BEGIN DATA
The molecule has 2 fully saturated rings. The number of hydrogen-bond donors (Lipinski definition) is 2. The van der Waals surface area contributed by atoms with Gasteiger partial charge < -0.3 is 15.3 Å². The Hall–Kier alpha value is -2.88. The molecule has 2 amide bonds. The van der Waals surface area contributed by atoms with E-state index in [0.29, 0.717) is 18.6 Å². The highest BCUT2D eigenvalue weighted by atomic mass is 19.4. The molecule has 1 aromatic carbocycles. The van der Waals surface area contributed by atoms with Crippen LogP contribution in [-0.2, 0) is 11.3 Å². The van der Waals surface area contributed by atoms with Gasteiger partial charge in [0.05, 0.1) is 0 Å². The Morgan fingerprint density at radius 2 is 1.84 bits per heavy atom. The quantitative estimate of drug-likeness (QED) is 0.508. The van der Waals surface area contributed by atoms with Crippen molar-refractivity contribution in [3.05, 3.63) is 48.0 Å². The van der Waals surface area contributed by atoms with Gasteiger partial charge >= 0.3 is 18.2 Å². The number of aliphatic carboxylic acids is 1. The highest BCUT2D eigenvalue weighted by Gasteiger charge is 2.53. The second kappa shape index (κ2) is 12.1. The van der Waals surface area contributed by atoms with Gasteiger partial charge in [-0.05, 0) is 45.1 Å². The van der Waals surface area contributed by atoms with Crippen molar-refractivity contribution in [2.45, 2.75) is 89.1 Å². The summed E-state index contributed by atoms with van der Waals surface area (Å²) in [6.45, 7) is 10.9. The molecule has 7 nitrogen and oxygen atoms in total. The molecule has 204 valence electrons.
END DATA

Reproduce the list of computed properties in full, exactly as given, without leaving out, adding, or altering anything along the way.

The molecule has 2 fully saturated rings. The number of hydrogen-bond donors (Lipinski definition) is 2. The van der Waals surface area contributed by atoms with Gasteiger partial charge < -0.3 is 15.3 Å². The Hall–Kier alpha value is -2.88. The molecule has 2 amide bonds. The van der Waals surface area contributed by atoms with E-state index in [0.29, 0.717) is 18.6 Å². The highest BCUT2D eigenvalue weighted by atomic mass is 19.4. The molecule has 1 aromatic carbocycles. The van der Waals surface area contributed by atoms with Crippen LogP contribution in [-0.2, 0) is 11.3 Å². The van der Waals surface area contributed by atoms with Gasteiger partial charge in [0.05, 0.1) is 0 Å². The Morgan fingerprint density at radius 2 is 1.84 bits per heavy atom. The quantitative estimate of drug-likeness (QED) is 0.508. The van der Waals surface area contributed by atoms with Crippen molar-refractivity contribution in [3.05, 3.63) is 48.0 Å². The van der Waals surface area contributed by atoms with Gasteiger partial charge >= 0.3 is 18.2 Å². The number of aliphatic carboxylic acids is 1. The highest BCUT2D eigenvalue weighted by Gasteiger charge is 2.53. The second kappa shape index (κ2) is 12.1. The van der Waals surface area contributed by atoms with Gasteiger partial charge in [-0.05, 0) is 45.1 Å². The van der Waals surface area contributed by atoms with Crippen molar-refractivity contribution in [2.45, 2.75) is 89.1 Å². The summed E-state index contributed by atoms with van der Waals surface area (Å²) in [6.45, 7) is 10.9. The molecule has 7 nitrogen and oxygen atoms in total. The molecule has 204 valence electrons.